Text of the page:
What I find puzzling about the behavioral economists is that they don't distinguish the effects of wrong thinking and the cause of this thinking. Of course once they have an example of mental bias, ambiguity or short cut, they can easily give an illustration of how this problem occurs in investing, but seldom do they get to the root cause of the cognitive problem, they just warn you to be aware of the issue.

Take over-confidence: obviously, with 30 times leverage common in the investment banks before the crisis, it was not just an issue for small-time novice traders.

Perhaps overconfidence is self-bias or bias toward your own genes. It is natural to assume when you win it was all well deserved based on talent and hard work, when you lose it was all bad luck.

The corresponding assumption for the investor is that when you win, you were right, not lucky. The market is behaving rationally. You got your facts straight, interpreted them correctly, and your knowledge was sufficiently all encompassing.

Likewise when you lose, the market is behaving irrationally, it is being driven by irrational fear or greed and/or is not focused on the important information that you possess. Or if you lose it was simply a case of bad luck, a random event that could not be expected or planned.

This may be the basis for K's saying, “the market can stay irrational longer than you can remain solvent.”. While this saying may keep you in the game longer, by allowing you to survive and limit your losses, it is only a slightly humbler game plan. It does not allow you to learn from your competitor. It does not teach you to change your game plan.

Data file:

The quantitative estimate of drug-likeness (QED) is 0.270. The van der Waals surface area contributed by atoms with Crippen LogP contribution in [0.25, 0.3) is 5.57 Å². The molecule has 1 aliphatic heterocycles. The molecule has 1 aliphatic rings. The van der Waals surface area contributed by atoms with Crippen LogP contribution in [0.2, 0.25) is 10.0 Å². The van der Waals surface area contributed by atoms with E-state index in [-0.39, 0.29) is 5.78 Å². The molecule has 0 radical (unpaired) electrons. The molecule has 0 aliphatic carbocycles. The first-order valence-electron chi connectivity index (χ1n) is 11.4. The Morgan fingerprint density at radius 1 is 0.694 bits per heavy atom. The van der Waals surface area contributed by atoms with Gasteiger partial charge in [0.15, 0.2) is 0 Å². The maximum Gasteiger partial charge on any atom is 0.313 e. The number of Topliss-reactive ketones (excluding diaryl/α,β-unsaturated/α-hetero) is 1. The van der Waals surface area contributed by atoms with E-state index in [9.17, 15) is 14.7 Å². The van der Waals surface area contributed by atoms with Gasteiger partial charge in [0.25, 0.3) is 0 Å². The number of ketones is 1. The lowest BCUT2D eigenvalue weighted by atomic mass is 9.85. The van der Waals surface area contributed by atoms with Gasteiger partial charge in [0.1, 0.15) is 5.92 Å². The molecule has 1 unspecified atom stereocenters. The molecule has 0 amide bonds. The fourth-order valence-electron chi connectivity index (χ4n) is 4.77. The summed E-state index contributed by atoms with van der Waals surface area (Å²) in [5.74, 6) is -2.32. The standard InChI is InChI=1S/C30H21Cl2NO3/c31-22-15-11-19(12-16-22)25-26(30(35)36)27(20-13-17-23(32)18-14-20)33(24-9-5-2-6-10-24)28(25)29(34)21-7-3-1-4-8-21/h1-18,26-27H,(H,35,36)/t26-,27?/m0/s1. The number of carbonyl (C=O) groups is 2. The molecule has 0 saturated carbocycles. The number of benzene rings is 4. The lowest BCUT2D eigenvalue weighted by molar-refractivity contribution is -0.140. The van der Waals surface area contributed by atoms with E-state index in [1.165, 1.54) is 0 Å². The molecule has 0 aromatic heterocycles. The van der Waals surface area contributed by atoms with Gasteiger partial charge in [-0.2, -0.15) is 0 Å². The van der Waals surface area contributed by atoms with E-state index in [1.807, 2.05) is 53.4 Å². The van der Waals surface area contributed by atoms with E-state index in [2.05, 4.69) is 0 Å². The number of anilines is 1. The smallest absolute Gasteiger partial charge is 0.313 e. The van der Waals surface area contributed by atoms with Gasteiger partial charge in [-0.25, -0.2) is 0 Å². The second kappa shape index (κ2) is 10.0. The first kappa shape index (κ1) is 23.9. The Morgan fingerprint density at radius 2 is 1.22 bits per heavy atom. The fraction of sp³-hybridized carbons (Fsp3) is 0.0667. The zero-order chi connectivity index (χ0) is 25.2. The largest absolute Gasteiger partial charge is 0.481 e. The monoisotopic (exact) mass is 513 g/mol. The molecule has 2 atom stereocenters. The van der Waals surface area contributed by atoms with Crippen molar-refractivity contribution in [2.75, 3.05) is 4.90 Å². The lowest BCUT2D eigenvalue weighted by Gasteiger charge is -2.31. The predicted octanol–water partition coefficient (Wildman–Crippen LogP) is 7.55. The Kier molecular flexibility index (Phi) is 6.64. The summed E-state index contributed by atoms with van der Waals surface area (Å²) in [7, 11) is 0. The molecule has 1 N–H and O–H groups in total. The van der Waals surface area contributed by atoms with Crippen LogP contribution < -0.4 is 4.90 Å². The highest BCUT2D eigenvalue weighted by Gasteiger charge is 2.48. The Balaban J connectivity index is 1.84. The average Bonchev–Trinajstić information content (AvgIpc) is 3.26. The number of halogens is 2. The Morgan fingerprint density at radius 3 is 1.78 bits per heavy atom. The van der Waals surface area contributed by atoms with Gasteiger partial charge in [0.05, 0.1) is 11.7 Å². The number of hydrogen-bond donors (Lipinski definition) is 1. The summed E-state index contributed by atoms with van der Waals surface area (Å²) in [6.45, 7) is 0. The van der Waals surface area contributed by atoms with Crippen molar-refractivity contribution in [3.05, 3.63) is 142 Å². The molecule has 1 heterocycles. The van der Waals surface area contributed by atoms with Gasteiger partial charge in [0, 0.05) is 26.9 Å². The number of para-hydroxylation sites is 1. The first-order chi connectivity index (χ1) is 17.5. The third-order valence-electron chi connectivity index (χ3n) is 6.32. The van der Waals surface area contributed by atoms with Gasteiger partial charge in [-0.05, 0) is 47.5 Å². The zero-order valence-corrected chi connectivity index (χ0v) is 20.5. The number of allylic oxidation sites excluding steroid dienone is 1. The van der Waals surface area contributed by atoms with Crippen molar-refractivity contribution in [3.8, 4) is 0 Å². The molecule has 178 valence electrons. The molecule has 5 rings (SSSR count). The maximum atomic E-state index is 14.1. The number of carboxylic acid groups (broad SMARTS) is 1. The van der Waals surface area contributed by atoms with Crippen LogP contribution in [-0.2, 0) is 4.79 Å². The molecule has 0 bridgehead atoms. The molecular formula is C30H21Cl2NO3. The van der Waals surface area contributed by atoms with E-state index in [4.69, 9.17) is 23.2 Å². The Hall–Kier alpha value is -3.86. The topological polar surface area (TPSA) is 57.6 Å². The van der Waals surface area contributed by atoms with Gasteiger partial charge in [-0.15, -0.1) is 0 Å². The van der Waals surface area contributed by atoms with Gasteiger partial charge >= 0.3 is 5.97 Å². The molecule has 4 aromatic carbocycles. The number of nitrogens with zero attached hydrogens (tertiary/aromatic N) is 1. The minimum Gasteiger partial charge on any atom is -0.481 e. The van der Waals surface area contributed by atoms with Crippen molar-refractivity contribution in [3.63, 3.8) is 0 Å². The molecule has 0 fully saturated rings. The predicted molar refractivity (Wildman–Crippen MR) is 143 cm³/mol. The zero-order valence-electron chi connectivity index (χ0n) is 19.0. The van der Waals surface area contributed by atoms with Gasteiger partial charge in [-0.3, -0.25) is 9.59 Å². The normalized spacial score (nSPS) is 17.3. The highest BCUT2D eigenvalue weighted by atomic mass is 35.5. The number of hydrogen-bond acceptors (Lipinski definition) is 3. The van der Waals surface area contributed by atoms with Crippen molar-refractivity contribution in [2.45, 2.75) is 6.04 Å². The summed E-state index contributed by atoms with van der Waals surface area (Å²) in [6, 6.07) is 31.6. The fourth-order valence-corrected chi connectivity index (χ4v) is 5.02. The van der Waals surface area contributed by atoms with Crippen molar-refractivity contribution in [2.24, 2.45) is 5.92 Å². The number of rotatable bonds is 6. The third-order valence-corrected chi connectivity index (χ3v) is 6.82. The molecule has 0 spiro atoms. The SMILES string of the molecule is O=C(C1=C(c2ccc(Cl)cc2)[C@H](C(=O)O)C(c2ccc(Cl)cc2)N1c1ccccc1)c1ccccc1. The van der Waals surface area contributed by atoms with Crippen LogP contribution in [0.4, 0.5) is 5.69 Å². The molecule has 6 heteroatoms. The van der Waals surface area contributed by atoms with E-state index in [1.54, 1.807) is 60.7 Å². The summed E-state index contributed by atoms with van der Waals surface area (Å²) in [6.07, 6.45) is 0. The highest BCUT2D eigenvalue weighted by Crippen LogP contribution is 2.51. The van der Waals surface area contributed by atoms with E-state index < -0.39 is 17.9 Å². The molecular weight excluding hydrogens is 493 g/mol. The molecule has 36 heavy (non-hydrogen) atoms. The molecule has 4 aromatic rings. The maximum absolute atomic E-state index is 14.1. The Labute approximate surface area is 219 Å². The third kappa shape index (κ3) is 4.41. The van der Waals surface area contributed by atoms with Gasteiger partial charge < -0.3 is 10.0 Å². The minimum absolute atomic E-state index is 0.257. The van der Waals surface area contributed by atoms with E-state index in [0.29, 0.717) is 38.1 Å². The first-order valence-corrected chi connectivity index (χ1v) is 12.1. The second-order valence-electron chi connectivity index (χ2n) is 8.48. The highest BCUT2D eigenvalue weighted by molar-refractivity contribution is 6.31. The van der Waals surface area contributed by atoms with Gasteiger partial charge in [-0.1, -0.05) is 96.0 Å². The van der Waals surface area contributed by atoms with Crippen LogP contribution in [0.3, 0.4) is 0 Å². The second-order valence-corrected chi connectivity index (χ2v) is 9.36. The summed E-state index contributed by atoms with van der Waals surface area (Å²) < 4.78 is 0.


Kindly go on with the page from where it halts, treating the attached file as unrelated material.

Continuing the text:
The hope that you are “right” leaves you to hit bad drawdowns more than you should. Like in a lovers' quarrel, you won't admit your share of the blame: you hope the goodness of your partner will only allow them to stray so far before they come to their senses. If you can’t admit a mistake, no matter how small those consistent mistakes may be, sooner or latter you will find yourself alone, wondering what you did that was so bad they would leave you. So admit your mistakes. Further, if you allow that your competitor may least have some different strength than you, you can learn to individualize and incorporate the best of their knowledge into your game. It will allow you to be a student, but stay loyal to your plan, not following whomever appears to be winning the most at the moment.

Always assuming you were right, and were focused in on the right things, not simply lucky or helped by the competitor’s weak spot, causes you stay in a winning trade or strategy too long. It causes you not to improve or move from your niche before it is too late.

While I loved to win races, I always enjoyed the win more if it was a close race against stiff competition. I would rather finish second or worse, out of the money, at a competitive race, than go to a small time local race, win by a mile, and collect a couple of dollar bills. If you respect your competitor, they teach you to run better, smarter, and harder.

Likewise, for several years, I would sign-up and train for a Fall marathon, each year only to come down sick, with a cold or worse right before the race. Then I would run with a cold (if mild), or not show up. It took me a while to realize that while my taper before the race left me rested and stronger, it also lowered my immune system. It was not bad luck, but too sharp a taper before the race that consistently got me sick.

It took me a while to learn this, but if you are going to do anything with ample scale  and worth mastering, all the hard work and talent is just a necessary condition to win, but it never sufficient to encompass everything. Perfection or at least competence in small matters may be guaranteed, but true success in the overall endeavor is never guaranteed.

The first step to growing after a victory or defeat is to praise your opponent.





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